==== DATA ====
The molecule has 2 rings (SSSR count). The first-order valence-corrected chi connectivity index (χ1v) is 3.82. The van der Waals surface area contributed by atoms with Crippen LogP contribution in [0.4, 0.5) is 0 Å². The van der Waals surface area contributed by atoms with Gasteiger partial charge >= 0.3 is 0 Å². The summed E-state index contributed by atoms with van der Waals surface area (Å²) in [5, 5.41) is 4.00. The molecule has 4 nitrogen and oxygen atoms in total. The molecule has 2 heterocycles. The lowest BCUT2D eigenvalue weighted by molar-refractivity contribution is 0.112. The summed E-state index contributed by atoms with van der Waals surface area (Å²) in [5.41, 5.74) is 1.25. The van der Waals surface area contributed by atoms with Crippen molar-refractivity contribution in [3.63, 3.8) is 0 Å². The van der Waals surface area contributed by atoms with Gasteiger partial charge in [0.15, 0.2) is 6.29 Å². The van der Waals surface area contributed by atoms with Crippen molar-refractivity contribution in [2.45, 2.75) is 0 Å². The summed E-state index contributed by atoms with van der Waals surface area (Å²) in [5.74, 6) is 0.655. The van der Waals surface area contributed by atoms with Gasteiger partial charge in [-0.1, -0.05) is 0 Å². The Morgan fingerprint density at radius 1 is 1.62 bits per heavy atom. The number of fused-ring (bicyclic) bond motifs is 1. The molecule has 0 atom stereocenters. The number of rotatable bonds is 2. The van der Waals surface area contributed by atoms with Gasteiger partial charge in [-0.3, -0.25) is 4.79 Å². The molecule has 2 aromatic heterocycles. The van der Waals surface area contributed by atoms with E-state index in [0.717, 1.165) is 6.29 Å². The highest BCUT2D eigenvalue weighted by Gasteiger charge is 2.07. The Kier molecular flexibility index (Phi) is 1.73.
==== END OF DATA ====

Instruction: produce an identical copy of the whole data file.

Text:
The molecule has 2 rings (SSSR count). The first-order valence-corrected chi connectivity index (χ1v) is 3.82. The van der Waals surface area contributed by atoms with Crippen LogP contribution in [0.4, 0.5) is 0 Å². The van der Waals surface area contributed by atoms with Gasteiger partial charge >= 0.3 is 0 Å². The summed E-state index contributed by atoms with van der Waals surface area (Å²) in [5, 5.41) is 4.00. The molecule has 4 nitrogen and oxygen atoms in total. The molecule has 2 heterocycles. The lowest BCUT2D eigenvalue weighted by molar-refractivity contribution is 0.112. The summed E-state index contributed by atoms with van der Waals surface area (Å²) in [5.41, 5.74) is 1.25. The van der Waals surface area contributed by atoms with Crippen molar-refractivity contribution in [3.63, 3.8) is 0 Å². The van der Waals surface area contributed by atoms with Gasteiger partial charge in [0.15, 0.2) is 6.29 Å². The van der Waals surface area contributed by atoms with Crippen molar-refractivity contribution in [2.45, 2.75) is 0 Å². The summed E-state index contributed by atoms with van der Waals surface area (Å²) in [5.74, 6) is 0.655. The van der Waals surface area contributed by atoms with Gasteiger partial charge in [-0.1, -0.05) is 0 Å². The Morgan fingerprint density at radius 1 is 1.62 bits per heavy atom. The number of fused-ring (bicyclic) bond motifs is 1. The molecule has 0 atom stereocenters. The number of rotatable bonds is 2. The van der Waals surface area contributed by atoms with Gasteiger partial charge in [-0.3, -0.25) is 4.79 Å². The molecule has 2 aromatic heterocycles. The van der Waals surface area contributed by atoms with E-state index in [0.717, 1.165) is 6.29 Å². The highest BCUT2D eigenvalue weighted by Gasteiger charge is 2.07. The Kier molecular flexibility index (Phi) is 1.73.